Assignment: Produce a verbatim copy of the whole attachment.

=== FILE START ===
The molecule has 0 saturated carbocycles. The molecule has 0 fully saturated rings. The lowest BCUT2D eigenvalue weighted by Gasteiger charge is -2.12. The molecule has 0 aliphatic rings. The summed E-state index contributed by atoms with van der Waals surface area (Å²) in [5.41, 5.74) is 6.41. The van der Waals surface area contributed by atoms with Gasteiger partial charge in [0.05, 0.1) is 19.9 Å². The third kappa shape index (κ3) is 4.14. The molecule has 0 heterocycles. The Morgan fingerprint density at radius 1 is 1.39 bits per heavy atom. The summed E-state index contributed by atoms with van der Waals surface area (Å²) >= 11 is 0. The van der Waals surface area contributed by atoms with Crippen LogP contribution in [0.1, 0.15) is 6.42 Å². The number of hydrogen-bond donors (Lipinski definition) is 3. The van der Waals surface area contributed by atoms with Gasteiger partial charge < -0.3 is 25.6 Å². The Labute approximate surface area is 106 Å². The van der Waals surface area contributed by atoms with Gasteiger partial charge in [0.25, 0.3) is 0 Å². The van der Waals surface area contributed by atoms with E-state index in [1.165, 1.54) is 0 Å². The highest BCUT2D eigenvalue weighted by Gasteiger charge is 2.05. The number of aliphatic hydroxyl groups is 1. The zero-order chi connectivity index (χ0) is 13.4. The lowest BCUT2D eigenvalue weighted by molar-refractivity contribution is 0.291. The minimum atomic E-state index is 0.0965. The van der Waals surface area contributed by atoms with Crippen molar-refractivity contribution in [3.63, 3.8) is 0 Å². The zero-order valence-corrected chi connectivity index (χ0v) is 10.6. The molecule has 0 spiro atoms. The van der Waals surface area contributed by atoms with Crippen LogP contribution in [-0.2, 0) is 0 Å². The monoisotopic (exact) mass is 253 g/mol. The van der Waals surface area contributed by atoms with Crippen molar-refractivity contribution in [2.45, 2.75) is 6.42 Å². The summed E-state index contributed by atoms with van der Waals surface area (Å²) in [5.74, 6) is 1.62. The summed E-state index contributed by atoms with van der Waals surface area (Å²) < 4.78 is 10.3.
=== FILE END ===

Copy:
The molecule has 0 saturated carbocycles. The molecule has 0 fully saturated rings. The lowest BCUT2D eigenvalue weighted by Gasteiger charge is -2.12. The molecule has 0 aliphatic rings. The summed E-state index contributed by atoms with van der Waals surface area (Å²) in [5.41, 5.74) is 6.41. The van der Waals surface area contributed by atoms with Gasteiger partial charge in [0.05, 0.1) is 19.9 Å². The third kappa shape index (κ3) is 4.14. The molecule has 0 heterocycles. The Morgan fingerprint density at radius 1 is 1.39 bits per heavy atom. The summed E-state index contributed by atoms with van der Waals surface area (Å²) >= 11 is 0. The van der Waals surface area contributed by atoms with Crippen LogP contribution in [0.1, 0.15) is 6.42 Å². The number of hydrogen-bond donors (Lipinski definition) is 3. The van der Waals surface area contributed by atoms with Gasteiger partial charge < -0.3 is 25.6 Å². The Labute approximate surface area is 106 Å². The van der Waals surface area contributed by atoms with Gasteiger partial charge in [0.25, 0.3) is 0 Å². The van der Waals surface area contributed by atoms with E-state index in [1.165, 1.54) is 0 Å². The highest BCUT2D eigenvalue weighted by Gasteiger charge is 2.05. The number of aliphatic hydroxyl groups is 1. The zero-order chi connectivity index (χ0) is 13.4. The lowest BCUT2D eigenvalue weighted by molar-refractivity contribution is 0.291. The minimum atomic E-state index is 0.0965. The van der Waals surface area contributed by atoms with Crippen molar-refractivity contribution in [3.63, 3.8) is 0 Å². The zero-order valence-corrected chi connectivity index (χ0v) is 10.6. The molecule has 0 spiro atoms. The van der Waals surface area contributed by atoms with Crippen LogP contribution in [-0.2, 0) is 0 Å². The monoisotopic (exact) mass is 253 g/mol. The van der Waals surface area contributed by atoms with Crippen molar-refractivity contribution in [2.45, 2.75) is 6.42 Å². The summed E-state index contributed by atoms with van der Waals surface area (Å²) in [5.74, 6) is 1.62. The summed E-state index contributed by atoms with van der Waals surface area (Å²) < 4.78 is 10.3.